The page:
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Unicode and html - help for simple web site


I have a home-made website that provides a free
1100 page physics textbook. It is written in html and
css. I recently added some chinese text, and
since that day there are problems.

The entry page has two chinese characters,
but these are not seen on all browsers, even
though the page is validated by
the w3c validator.
( http://www.motionmountain.net/welcome.html)
(1) Why not?

Other pages do not validate in w3c
( http://www.motionmountain.net/contents.html)
(2) What is wrong here?

Since I plan to add more languages, and the unicode
issues are so tough:

(3) When uploading unicode files via ftp,
which line endings have to be used (mac, unix, other)?
Ascii mode or binary mode? (I have Mac OSX)

(4) To get IE to read the pages, is it best to use UTF-8
or UTF-16?

Thank you for any help!

Christoph

Aug 25 '05 #1
24 2818
ch***********@y ahoo.com wrote:
The entry page has two chinese characters,
but these are not seen on all browsers, even
though the page is validated by
the w3c validator.
( http://www.motionmountain.net/welcome.html)
(1) Why not?
It validates just because the validator is so permissive and does not
care about the conflict between the encoding you declare in the meta tag
(ISO-8859-1) and the encoding you actually use. In fact, I would say
that the validator is in error here: the encoding is specified as
ISO-8859-1 (the meta tag takes effect when no charset is specified in
HTTP headers), so the first two octets of the data _must_ be interpreted
as þÿ (Latin letter small thorn and Latin letter small y with
diaeresis), which of course violate HTML syntax when appearing before a
DOCTYPE declaration.

The validator incorrectly guesses that þÿ is meant to act as a byte
order mark in UTF-16 encoding and therefore treats the document as
UTF-16 encoded. (The guess is "correct" of course in a pragmatic sense,
but it's still an error.)

Browsers may behave in the same incorrect way, or they may correctly
interpret the document as ISO-8859-1 encoded, in which case it is
syntactically wrong and browsers may do what they like. Here's what Lynx
shows (there's a subtle hint to some problems other than encoding
problems in my quoting this):

þÿ

. jpg jpg
jpg
jpg jpg

MOTION MOUNTAIN

THE PHYSICS TEXTBOOK

logo

Welcome Contents Download Search Project Guest Book Links Author
Prizes July 5, 2005
jpg jpg
jpg jpg

Apparently, if you wish to use UTF-16, remove the tag
<meta http-equiv="Content-Type" content="text/html; charset=ISO-8859-1">
or (perhaps better) replace ISO-8859-1 by UTF-16 (in which case you need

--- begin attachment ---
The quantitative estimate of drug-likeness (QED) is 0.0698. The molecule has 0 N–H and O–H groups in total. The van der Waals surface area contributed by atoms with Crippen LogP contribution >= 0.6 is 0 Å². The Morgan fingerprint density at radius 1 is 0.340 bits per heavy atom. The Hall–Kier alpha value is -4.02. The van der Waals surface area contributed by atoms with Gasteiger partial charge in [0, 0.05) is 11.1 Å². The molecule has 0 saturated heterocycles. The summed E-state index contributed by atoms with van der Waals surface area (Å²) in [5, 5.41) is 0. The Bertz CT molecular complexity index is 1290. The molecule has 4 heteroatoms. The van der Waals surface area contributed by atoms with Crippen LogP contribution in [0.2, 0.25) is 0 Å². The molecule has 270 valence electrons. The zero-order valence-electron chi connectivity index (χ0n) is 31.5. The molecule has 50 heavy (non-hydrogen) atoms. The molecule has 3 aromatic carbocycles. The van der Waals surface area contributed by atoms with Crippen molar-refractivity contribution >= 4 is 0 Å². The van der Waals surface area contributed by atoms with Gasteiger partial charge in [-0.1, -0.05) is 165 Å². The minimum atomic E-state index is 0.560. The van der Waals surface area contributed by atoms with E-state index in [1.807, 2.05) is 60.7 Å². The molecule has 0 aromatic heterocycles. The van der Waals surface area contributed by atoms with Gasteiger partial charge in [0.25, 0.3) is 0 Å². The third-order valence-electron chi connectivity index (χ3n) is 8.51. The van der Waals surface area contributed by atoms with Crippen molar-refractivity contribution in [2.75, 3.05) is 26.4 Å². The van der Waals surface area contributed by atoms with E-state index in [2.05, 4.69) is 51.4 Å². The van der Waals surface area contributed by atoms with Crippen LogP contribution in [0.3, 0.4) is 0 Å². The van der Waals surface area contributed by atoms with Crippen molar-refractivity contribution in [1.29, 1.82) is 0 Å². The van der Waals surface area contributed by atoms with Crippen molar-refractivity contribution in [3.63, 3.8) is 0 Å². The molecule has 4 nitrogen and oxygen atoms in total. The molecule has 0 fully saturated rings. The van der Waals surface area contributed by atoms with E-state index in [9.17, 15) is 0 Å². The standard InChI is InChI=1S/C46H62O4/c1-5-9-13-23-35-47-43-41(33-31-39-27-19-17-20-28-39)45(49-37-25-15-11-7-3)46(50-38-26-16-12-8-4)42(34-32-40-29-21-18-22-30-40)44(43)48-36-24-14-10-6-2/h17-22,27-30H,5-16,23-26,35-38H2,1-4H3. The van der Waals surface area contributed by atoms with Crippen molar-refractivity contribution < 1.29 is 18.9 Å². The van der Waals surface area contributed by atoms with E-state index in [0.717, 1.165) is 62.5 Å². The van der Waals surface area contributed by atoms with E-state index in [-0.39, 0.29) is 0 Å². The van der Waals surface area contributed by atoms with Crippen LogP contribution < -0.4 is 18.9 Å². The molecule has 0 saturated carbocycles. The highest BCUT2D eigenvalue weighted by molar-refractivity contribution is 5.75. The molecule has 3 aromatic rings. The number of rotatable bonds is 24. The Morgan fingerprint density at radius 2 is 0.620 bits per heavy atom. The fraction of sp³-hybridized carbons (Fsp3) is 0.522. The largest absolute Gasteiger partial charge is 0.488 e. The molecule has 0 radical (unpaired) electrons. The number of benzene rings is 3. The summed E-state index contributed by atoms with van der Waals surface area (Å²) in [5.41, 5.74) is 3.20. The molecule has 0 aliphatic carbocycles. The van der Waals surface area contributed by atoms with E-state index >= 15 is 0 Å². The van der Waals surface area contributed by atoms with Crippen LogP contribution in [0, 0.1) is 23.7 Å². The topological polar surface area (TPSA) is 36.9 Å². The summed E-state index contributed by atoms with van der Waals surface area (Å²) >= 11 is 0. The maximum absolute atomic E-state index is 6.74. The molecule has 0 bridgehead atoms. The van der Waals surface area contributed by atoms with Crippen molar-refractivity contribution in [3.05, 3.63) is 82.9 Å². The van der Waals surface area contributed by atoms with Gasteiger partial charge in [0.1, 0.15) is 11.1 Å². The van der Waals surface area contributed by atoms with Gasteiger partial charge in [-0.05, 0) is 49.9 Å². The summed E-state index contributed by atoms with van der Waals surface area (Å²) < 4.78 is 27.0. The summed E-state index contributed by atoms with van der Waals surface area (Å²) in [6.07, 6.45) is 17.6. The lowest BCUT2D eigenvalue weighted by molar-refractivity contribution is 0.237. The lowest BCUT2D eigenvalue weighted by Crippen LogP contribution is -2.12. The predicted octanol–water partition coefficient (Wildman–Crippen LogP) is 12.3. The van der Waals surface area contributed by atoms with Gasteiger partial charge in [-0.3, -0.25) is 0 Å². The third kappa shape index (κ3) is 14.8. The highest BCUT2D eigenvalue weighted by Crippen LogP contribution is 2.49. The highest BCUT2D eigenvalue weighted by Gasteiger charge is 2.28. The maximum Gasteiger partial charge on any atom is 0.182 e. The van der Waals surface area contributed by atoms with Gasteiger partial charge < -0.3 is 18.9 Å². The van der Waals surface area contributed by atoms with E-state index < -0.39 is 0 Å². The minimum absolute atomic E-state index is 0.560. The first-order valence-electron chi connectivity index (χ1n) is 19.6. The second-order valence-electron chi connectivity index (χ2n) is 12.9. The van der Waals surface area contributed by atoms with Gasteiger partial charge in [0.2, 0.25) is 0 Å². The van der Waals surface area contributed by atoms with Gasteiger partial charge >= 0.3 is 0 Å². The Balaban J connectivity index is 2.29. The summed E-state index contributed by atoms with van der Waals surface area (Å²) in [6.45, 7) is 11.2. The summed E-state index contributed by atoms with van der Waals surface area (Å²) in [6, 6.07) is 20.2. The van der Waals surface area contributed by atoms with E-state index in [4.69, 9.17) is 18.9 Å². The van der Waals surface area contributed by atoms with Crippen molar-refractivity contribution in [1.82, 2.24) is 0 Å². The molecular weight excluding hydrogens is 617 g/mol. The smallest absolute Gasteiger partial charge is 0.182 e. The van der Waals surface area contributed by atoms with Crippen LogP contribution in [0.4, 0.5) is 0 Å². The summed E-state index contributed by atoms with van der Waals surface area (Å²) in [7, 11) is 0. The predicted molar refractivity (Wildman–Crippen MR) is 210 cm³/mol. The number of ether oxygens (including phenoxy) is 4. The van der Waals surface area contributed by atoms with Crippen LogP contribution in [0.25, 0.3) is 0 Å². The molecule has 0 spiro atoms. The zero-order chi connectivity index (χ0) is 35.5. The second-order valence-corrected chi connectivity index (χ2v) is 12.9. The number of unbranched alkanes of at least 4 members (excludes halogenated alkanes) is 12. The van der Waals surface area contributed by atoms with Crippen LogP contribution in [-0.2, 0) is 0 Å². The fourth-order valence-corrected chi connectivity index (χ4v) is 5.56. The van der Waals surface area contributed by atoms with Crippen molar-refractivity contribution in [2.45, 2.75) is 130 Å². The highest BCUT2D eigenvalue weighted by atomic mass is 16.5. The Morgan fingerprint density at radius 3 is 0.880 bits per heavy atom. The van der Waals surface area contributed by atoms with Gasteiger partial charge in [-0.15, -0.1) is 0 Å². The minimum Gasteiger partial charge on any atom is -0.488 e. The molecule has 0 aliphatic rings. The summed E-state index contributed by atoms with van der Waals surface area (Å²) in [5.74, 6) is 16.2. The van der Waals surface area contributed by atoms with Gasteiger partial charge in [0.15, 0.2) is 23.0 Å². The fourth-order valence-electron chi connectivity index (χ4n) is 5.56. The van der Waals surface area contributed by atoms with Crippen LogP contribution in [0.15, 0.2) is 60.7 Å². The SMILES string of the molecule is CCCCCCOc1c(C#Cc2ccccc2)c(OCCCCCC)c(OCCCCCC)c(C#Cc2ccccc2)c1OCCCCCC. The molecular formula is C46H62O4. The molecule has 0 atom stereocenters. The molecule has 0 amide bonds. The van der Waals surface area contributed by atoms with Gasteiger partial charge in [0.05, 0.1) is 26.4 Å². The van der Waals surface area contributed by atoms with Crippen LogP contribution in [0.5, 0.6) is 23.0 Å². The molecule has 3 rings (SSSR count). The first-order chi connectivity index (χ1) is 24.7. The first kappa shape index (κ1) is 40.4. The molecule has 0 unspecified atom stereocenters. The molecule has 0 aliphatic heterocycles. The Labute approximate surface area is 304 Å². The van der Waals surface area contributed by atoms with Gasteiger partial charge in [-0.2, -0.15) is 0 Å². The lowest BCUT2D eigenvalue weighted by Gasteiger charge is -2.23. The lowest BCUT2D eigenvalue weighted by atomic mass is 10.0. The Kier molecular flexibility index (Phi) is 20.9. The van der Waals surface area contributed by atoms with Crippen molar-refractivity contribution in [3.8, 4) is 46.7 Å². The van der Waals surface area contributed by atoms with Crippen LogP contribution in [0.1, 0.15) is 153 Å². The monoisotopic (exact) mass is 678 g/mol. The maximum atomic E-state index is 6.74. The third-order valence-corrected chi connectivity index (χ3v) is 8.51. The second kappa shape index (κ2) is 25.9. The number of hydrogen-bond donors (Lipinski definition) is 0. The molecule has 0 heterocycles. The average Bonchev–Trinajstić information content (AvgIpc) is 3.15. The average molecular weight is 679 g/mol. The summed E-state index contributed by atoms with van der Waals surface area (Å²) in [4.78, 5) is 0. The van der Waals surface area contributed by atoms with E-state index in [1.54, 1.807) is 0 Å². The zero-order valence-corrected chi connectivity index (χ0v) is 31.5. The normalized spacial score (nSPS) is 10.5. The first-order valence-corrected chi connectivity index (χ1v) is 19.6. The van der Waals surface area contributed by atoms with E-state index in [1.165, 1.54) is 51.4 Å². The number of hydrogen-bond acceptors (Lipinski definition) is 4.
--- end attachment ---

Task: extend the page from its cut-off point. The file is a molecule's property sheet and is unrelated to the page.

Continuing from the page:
to remember to change it again if you change the document's encoding).
Other pages do not validate in w3c
( http://www.motionmountain.net/contents.html)
(2) What is wrong here?
1695 errors, vow! :-)

I suspect they relate to character encoding problems too; "non SGML
character number 0" sounds like the validator had encountered the NUL
character (U+0000) and got confused, but if I remember correctly, this
cryptic message arises in different situations.

How do you produce and edit your HTML files? It seems that they might
not all be properly UTF-16 encoded.
(3) When uploading unicode files via ftp,
which line endings have to be used (mac, unix, other)?
In HTML, all commonly used line endings are traditionally (and by the
specs) accepted.
Ascii mode or binary mode? (I have Mac OSX)
If you use UTF-16 or UTF-8, binary - you do _not_ want any
Mac-to-something else conversions, since you are using a standard
Unicode encoding already. What matters is whether your editing software
produces correct UTF-something.
(4) To get IE to read the pages, is it best to use UTF-8
or UTF-16?


Even IE can handle both, but UTF-8 is surely more efficient, if the
majority of the text is English. In UTF-16, every (BMP) character is two
octets.
Aug 25 '05 #2
Jukka K. Korpela wrote:
( http://www.motionmountain.net/contents.html)
(2) What is wrong here?


1695 errors, vow! :-)

I suspect they relate to character encoding problems too; "non SGML
character number 0" sounds like the validator had encountered the NUL
character (U+0000) and got confused, but if I remember correctly, this
cryptic message arises in different situations.


In this case, the error message is correct: the document contains data like
<td>&nbsp;</td>
so that each of those characters is followed by NUL, U+0000. The
validator reports NUL as an error, since it is a "non SGML character",
which is a technicality I won't dig into now. The problem is apparently
that the data comes, presumably via server-side include (as the comment
before it suggests) from an ASCII file that is converted to Unicode
format too eagerly. If you have ASCII data to be embedded into an UTF-16
encoded document, each octet shall be followed by a zero octet. What has
happened here is that each octet is followed by _three_ zero octets (as
if the encoding were UTF-32), which means in UTF-16 interpretation that